Choosing to See by Mary Beth Chapman. Mary Beth is the wife of singer Stephen Curtis Chapman. They suffered the loss of one of their adopted daughters, Maria, in 2008. This book was somewhat helpful, but it was not what I thought it would be.
I thought that the bulk of the book would be about Maria' death and their grieving process. That was not the case. Only the later half of the book talks about that. The first half is about their family. How Mary Beth and Stephen Curtis met. Their marriage and the launch of his musical career. The birth of their three biological children. The adoptions of their three Chinese daughters.
Sometimes this book made me jealous. It was not easy for me to read about how fast and simple their adoptions from China had been, three times over. China! I've heard of it taking as long as four years to adopt a child from China, but things moved much faster when they were in the process. Things made me jealous that I never would have expected. They had Maria for a few years. We didn't ever even get to hold our girls, much less less watch them grow and play. They were with Maria when she died, and they had the sacred, albeit heartbreaking, experience of ushering her into the arms of Jesus. We will never know for sure what happened to our girls. I don't even know who was with either of them when they breathed their last.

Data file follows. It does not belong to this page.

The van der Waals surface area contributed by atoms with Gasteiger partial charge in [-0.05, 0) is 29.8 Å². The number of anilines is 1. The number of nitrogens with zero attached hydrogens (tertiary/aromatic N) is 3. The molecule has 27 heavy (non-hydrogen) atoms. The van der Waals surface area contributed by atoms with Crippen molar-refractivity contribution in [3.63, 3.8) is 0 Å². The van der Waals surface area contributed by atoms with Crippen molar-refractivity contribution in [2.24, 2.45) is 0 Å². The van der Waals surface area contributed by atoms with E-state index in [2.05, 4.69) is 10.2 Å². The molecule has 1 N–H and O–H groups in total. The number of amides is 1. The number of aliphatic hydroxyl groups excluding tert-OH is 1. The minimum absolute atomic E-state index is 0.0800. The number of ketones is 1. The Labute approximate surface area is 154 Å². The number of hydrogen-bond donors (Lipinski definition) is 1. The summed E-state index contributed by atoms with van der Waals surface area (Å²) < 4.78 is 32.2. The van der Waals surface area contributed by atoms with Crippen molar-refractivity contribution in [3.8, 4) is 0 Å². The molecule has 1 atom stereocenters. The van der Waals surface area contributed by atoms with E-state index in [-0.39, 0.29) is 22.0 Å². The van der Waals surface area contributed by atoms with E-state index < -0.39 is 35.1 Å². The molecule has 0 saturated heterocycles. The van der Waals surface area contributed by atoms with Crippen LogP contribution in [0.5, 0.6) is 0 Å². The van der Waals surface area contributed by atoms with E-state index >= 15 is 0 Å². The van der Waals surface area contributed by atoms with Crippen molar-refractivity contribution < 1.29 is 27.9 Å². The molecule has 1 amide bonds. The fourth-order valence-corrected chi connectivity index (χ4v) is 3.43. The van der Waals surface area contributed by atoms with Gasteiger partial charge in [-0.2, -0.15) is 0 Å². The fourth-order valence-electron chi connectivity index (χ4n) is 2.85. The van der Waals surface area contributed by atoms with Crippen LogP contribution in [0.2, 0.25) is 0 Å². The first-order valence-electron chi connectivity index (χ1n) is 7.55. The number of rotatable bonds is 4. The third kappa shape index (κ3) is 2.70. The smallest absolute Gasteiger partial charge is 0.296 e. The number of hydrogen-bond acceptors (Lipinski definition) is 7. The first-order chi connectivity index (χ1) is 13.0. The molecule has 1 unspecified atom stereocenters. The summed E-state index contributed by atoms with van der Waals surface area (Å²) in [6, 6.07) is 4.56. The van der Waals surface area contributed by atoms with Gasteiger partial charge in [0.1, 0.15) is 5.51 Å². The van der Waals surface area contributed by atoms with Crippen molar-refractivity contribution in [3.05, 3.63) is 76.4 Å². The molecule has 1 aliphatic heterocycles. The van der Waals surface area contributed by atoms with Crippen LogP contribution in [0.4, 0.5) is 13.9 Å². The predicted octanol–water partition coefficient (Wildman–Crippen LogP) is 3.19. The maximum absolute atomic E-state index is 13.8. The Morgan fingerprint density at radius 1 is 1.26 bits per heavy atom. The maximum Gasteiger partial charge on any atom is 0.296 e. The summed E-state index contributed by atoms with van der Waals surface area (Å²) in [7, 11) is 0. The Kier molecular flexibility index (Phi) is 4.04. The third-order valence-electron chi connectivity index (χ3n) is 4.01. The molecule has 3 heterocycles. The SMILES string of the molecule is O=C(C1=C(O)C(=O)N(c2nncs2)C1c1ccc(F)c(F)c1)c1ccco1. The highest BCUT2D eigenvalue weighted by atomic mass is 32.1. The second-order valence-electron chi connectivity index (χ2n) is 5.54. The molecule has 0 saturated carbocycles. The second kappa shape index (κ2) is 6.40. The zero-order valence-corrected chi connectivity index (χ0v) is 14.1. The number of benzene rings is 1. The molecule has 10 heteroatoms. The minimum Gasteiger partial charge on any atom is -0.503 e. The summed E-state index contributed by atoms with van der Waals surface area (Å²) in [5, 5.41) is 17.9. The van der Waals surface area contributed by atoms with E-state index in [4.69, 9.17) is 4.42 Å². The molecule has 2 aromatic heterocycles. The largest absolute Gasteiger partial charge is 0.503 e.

Mary Beth includes some of her journaling that she did after Maria's death. This was probably the most helpful part of the book to me. Here's one thing that I found encouraging:
"We need to understand down to the depths of our souls that whether He is quietly behind a storm cloud or blazing obviously in the bright blue sky right on our faces, Jesus, the Son, is always-not sometimes-present. No matter what circumstance."
She quotes C.S. Lewis several times throughout the book, and that made me pick up my copy of "The Problem of Pain." I should have reached for that book weeks before I did.
Be careful in recommending "Choosing to See" to someone who has suffered loss. This book is not for a grieving widow, and I don't think that it would be that helpful for a couple who has experienced a miscarriage. I think that a mom who's had a miscarriage would have some of the same feelings of jealously that I had while reading this book.